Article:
Talking to Toddlers

App review by
Carrie R. Wheadon, Common Sense Media
Talking to Toddlers App Poster Image
Vocab builder works best with parents' undivided attention.

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A lot or a little?

The parents' guide to what's in this app.

Ease of Play

The matching games and jigsaw puzzles are pretty easy for older toddlers to play with, though sometimes the puzzle pieces end up in a jumble on top of one another and it's hard for kids to sort out which piece is in place. There's an Airplay feature that will read a book to a child, or kids can swipe to read and click on each word and picture. The dialogue boxes at the end of the games hinder play, however; if a parent turns away before the game is done a child can click "yes" and get stuck in an email template.

Violence & Scariness
Sexy Stuff
Language
Consumerism

The main screen has a "Tell a friend" button that sets up a form email about the app. There's also a "Love this app?" section with "Yes" and "No" buttons. A "Yes" response prompts a message asking for a five-star rating in the App store -- hitting "sure" will take you to their page in the App store. "No" brings up an email asking for constructive criticism. Also, in each section the matching game and puzzle ask you if you want to challenge a friend when you complete them. If you press "yes," then an email pops up that encourages whomever you write to that they should buy the app.

Drinking, Drugs & Smoking

What parents need to know

Parents need to know that most of TALKING TO TODDLERS is about sit-down time with little learners to build vocabulary through reading stories together and talking about everyday objects and activities. Kids can work on the jigsaw puzzles and matching games on their own if they're at that skill level (most younger toddlers won't be), but there's a dialogue box at the end of each game asking if they want to challenge a friend. Clicking "yes" prompts an email template promoting the app. There's no way to turn this off.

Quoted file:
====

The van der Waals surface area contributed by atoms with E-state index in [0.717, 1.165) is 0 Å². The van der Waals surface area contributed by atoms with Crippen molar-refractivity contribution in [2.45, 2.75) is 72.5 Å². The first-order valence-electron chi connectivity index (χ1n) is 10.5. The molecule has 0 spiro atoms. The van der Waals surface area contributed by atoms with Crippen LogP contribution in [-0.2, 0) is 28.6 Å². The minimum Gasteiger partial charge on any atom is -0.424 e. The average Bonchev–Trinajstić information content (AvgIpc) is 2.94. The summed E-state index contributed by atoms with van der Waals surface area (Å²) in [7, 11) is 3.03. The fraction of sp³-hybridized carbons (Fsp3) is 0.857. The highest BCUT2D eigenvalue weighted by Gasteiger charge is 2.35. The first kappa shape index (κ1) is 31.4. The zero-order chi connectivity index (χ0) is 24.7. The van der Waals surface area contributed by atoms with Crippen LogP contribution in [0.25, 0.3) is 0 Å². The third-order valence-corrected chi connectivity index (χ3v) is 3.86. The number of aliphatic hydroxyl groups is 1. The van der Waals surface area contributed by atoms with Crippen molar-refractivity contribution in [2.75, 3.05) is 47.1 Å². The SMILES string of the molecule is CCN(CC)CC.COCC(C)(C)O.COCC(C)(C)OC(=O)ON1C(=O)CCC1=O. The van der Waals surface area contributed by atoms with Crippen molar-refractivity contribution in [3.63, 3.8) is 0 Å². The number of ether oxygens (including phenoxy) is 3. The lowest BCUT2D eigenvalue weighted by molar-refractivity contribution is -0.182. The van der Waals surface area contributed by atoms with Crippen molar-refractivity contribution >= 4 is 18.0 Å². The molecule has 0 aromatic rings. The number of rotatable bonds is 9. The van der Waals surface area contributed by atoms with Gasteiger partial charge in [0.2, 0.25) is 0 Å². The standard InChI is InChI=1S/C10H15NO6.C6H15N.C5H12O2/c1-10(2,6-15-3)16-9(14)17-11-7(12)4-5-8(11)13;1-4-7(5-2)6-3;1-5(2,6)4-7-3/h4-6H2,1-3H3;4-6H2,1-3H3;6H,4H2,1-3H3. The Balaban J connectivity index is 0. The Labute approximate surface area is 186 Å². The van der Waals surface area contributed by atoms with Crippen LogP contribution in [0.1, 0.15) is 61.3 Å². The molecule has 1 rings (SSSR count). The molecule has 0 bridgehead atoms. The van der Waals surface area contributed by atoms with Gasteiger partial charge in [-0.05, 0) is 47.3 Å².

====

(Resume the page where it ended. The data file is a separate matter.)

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Is it any good?

With nine stories in one app, TALKING TO TODDLERS is a pretty good deal. Focusing on everyday objects and basic activities, it will remind you of the way you sit down with kids to read Richard Scarry books like Cars and Trucks and Things That Go; there's a lot of pointing and chatting as you go. The "let's talk" section is good for parents who may forget that toddlers like repetition and descriptions of simple tasks and observances -- the teacher who wrote Talking to Toddlers sure remembers.

Impatient kids who like lots of things to tap on (and are the sort to take over your devices instead of sitting next to you to enjoy them) will have a harder time getting into this one. And parents who walk away while their child is working on the puzzle or the matching game will notice they get stuck with an annoying dialogue box at the end that tries to sell the app to your friends so they can try to beat your fastest time -- a concept toddlers probably won't grasp anyway.

App details

For kids who love apps for young kids

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